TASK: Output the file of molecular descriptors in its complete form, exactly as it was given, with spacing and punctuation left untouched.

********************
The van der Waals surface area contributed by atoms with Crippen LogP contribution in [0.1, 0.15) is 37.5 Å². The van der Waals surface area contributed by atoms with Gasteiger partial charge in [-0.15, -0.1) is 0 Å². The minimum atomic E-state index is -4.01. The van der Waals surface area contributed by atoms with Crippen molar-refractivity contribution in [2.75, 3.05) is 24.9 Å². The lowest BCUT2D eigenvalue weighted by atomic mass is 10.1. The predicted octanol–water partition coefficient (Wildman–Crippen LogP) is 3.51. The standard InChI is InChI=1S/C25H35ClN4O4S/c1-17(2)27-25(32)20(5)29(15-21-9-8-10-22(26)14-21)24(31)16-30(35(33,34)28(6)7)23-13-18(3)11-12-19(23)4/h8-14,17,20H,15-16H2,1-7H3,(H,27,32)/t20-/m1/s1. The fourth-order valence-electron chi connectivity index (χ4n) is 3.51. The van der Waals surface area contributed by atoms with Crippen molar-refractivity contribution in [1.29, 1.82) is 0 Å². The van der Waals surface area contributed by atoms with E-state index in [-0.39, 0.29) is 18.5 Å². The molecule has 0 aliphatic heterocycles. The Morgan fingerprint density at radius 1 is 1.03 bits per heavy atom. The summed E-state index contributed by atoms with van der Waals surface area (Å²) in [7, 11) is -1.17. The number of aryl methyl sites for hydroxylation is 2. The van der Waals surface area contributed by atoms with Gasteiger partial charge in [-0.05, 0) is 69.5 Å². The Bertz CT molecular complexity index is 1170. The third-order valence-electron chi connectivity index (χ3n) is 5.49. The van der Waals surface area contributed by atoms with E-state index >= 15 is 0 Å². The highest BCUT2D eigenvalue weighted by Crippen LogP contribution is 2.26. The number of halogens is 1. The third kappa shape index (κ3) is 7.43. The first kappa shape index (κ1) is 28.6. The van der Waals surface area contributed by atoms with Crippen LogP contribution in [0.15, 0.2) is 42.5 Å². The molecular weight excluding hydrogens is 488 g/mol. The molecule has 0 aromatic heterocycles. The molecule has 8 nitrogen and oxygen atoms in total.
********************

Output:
The van der Waals surface area contributed by atoms with Crippen LogP contribution in [0.1, 0.15) is 37.5 Å². The van der Waals surface area contributed by atoms with Gasteiger partial charge in [-0.15, -0.1) is 0 Å². The minimum atomic E-state index is -4.01. The van der Waals surface area contributed by atoms with Crippen molar-refractivity contribution in [2.75, 3.05) is 24.9 Å². The lowest BCUT2D eigenvalue weighted by atomic mass is 10.1. The predicted octanol–water partition coefficient (Wildman–Crippen LogP) is 3.51. The standard InChI is InChI=1S/C25H35ClN4O4S/c1-17(2)27-25(32)20(5)29(15-21-9-8-10-22(26)14-21)24(31)16-30(35(33,34)28(6)7)23-13-18(3)11-12-19(23)4/h8-14,17,20H,15-16H2,1-7H3,(H,27,32)/t20-/m1/s1. The fourth-order valence-electron chi connectivity index (χ4n) is 3.51. The van der Waals surface area contributed by atoms with Crippen molar-refractivity contribution in [1.29, 1.82) is 0 Å². The van der Waals surface area contributed by atoms with E-state index in [-0.39, 0.29) is 18.5 Å². The molecule has 0 aliphatic heterocycles. The Morgan fingerprint density at radius 1 is 1.03 bits per heavy atom. The summed E-state index contributed by atoms with van der Waals surface area (Å²) in [7, 11) is -1.17. The number of aryl methyl sites for hydroxylation is 2. The van der Waals surface area contributed by atoms with Gasteiger partial charge in [-0.05, 0) is 69.5 Å². The Bertz CT molecular complexity index is 1170. The third-order valence-electron chi connectivity index (χ3n) is 5.49. The van der Waals surface area contributed by atoms with E-state index >= 15 is 0 Å². The highest BCUT2D eigenvalue weighted by Crippen LogP contribution is 2.26. The number of halogens is 1. The third kappa shape index (κ3) is 7.43. The first kappa shape index (κ1) is 28.6. The van der Waals surface area contributed by atoms with Crippen LogP contribution in [0.15, 0.2) is 42.5 Å². The molecular weight excluding hydrogens is 488 g/mol. The molecule has 0 aromatic heterocycles. The molecule has 8 nitrogen and oxygen atoms in total.